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Hand-switching and Chopin (making a piano duet out of a solo)

I did a double take watching footage of yesterday’s lesson in the El Cerrito Hills. Seeing two arms, one half-sleeved, and the other firmly wrapped in olive green, made me wonder if an alien from Mars had landed squarely at the piano.

Upon closer inspection, the camera had played tricks on me, creating an optical illusion.

In real time, I invited my adult student to divide the bass and treble between us, in Chopin’s Waltz in C# Minor, Op. 64, No. 2.

And here’s the flipso chango version:

Since the pupil had some footing in the piece, no pun intended, it was nice to do reverse role playing. Or was it ROLL playing?

The adjective inspired the lesson opener with its introductory C# minor scale.

My pupil breezed through C# minor (natural) in floating form.

(Notice her flexible wrist)

The icing on the cake, Chopin’s C# minor Waltz was perfectly sequenced to draw in and apply c# minor topography– but it was only the tip of iceberg, if one considers modulations and the inherent “surprises” by chromatic movement that permeate this composition (with the exception of its piu mosso, B section)

Nonetheless, an awareness of ensemble in a duet partnership, made us listen more attentively to each other while we considered balance, voicing, dynamics, and a cohesive singing pulse as important musical ingredients of our collaboration.

Of most importance, was the student’s baby step advance in her learning process. (She had already parceled out the fundamental bass, after beat chords, soprano line and inner voices) in the first section before we became duo partners.

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Rekindling ties with a dear NYC friend, her 1893 Steinway B, and piano tinkering grandbaby


All said in one gulp– A treasured visit with “Laura,” an Oberlin classmate and NYC roommate who’s the sister I never had. In the Big Apple you can make friends for life on the ‘A’ train.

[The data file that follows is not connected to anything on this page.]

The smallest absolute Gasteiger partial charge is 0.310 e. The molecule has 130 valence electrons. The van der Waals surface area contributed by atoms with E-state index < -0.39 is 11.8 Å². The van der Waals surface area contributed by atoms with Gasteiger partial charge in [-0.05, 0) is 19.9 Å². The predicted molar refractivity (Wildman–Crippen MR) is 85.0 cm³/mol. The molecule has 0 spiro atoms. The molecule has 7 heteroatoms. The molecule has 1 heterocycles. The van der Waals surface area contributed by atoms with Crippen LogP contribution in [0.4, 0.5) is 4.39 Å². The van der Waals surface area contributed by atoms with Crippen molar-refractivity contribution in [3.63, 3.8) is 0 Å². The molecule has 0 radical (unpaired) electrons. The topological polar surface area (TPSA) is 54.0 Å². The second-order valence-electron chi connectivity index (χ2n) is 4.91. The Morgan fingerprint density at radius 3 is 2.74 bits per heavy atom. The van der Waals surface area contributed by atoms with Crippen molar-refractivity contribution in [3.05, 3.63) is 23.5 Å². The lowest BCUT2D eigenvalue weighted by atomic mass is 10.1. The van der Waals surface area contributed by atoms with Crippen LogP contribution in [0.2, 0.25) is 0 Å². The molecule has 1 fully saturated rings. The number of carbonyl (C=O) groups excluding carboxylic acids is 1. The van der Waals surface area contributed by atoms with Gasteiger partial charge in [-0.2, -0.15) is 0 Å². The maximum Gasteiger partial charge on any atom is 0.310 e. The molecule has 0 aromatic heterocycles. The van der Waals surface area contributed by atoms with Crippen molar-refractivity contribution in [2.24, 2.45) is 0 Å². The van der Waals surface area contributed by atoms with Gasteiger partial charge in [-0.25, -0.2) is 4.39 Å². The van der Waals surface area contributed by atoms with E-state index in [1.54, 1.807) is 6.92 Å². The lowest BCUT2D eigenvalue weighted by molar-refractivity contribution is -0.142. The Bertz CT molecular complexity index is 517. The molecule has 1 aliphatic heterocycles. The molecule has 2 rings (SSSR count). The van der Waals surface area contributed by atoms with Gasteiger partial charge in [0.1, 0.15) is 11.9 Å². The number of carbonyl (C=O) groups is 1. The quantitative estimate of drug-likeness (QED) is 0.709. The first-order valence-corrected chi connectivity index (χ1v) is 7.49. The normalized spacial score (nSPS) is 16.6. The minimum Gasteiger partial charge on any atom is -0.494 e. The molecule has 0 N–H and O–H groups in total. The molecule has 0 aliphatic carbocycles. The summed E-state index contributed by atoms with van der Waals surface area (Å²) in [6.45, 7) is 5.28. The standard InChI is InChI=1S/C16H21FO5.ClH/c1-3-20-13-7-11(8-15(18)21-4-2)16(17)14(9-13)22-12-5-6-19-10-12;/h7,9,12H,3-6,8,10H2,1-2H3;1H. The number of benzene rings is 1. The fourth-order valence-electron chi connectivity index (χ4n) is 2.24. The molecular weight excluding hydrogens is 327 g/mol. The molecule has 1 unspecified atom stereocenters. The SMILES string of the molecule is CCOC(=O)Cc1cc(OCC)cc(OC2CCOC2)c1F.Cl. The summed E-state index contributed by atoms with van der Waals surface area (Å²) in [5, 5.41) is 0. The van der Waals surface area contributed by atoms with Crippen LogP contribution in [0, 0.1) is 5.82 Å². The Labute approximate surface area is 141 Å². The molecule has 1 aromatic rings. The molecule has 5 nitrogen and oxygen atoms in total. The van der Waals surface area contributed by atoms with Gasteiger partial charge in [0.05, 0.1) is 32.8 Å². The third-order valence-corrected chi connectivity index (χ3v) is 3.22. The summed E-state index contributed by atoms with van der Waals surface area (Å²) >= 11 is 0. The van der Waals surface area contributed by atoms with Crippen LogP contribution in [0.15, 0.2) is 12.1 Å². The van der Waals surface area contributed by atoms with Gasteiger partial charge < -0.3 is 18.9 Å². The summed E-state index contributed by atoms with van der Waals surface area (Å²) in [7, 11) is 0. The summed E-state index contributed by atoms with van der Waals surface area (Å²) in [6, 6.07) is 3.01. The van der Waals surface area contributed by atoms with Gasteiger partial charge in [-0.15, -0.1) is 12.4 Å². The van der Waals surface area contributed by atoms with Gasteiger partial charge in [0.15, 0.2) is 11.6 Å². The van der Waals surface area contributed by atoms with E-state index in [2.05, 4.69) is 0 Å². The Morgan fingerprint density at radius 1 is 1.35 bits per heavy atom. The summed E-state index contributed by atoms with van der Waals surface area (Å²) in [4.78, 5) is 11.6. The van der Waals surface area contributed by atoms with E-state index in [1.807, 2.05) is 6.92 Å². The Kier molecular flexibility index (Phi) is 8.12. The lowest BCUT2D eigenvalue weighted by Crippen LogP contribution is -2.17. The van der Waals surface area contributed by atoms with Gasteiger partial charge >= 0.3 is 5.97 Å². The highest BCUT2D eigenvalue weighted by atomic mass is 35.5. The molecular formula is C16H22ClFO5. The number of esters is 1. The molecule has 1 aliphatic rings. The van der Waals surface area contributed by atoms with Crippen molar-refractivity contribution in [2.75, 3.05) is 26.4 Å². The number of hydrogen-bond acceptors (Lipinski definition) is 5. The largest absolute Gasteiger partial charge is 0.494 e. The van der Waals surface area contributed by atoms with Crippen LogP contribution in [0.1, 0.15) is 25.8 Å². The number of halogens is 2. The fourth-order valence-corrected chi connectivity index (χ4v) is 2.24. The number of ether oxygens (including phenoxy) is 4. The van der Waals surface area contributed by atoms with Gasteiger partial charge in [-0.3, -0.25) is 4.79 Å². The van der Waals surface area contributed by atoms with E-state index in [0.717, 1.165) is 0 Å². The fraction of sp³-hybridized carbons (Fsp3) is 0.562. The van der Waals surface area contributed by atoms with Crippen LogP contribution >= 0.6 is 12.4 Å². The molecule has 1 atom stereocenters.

(The jazz favorite, played by Duke Ellington, pulsates with city life and it’s serendipitous events.)

My brother, recently betrothed in a Central Park West location, a mere 8 blocks from the 59th St. Columbus Circle A train stop, met his wife-to-be on the ‘A,’ rode to the last stop with her, and took it from there.

While I didn’t meet Laura through the subway system, the story of our first encounter and its twist of fate are worth recounting.

Flashback: Oberlin Conservatory in the late 60’s. The place was ringing off the roof with VESPERS. I didn’t know what hit me! A Bronx bred child who went to shule (Yiddish school) and had minimal exposure to churchly environments, I couldn’t easily acclimate to a place, where “Father, son and holy ghost” was the mandatory intro to sit-down meals at May Cottage. Saturated with prayers interspersed by tornado warnings, I went scampering down to the basement in hysteria.

Needing relief, and a dose of cultural kinship, at least, I made friends with a composition major named “Laura Jacobs,” whose father sent weekly care packages of lox and bagels plus other deli delights from Zabars, on W. 80th St. and Broadway (Laura had been raised on W. 86th off Riverside Drive. Like me, she was in a morbid state of culture shock) So the two of us, at our wit’s end regularly consoled each other in her dorm room amidst a stockpile of chocolate bars.

As conservatory life took its course, I found myself sauntering across campus to attend Theory Class, when suddenly I spotted “Laura” a few short steps ahead of me. “Hey Laura,” I called out, in my informal Big Apple style of greeting friends. She turned around instantly but was not whom I expected. The young woman facing me was a complete stranger, but owned the NAME, “Laura!”

Quickly, I learned that new found LAURA hailed from NYC—Central Park West and 103rd, and graduated the High School of Music and Art which merged with my alma mater, Performing Arts High to become Laguardia in the heart of Lincoln Center. And while she and I didn’t attend the same Jewish School in the North Bronx, we were both rooted at the piano and had a common secular upbringing with the usual exposure to Passover, Chanukah and other Jewish holidays.

Now with TWO urban Lauras to comfort me, I could survive my four years in the Midwest. (two in the company of L. Jacobs who finally ran away in desperation, hopped a plane and returned to the West Side)

Laura Goldberg, in the meantime, had more in common with me than Laura Jacobs who composed wildly orchestrated atonal compositions. In one, I winged it at the celesta, overwhelmed by complicated entrances between screeching brass, tremulous tympani rolls in poly-rhythms, and tubas droning deeper and deeper. A “Birds” selection of obscure origin had infinite sound effects. Bottom line, our performance crashed with the force of a tsunami! Con jury members looked aghast when I played an impromptu glissando after the composition ended. Laura J. had forgotten to cue me in at the final cadence. (but where was it?)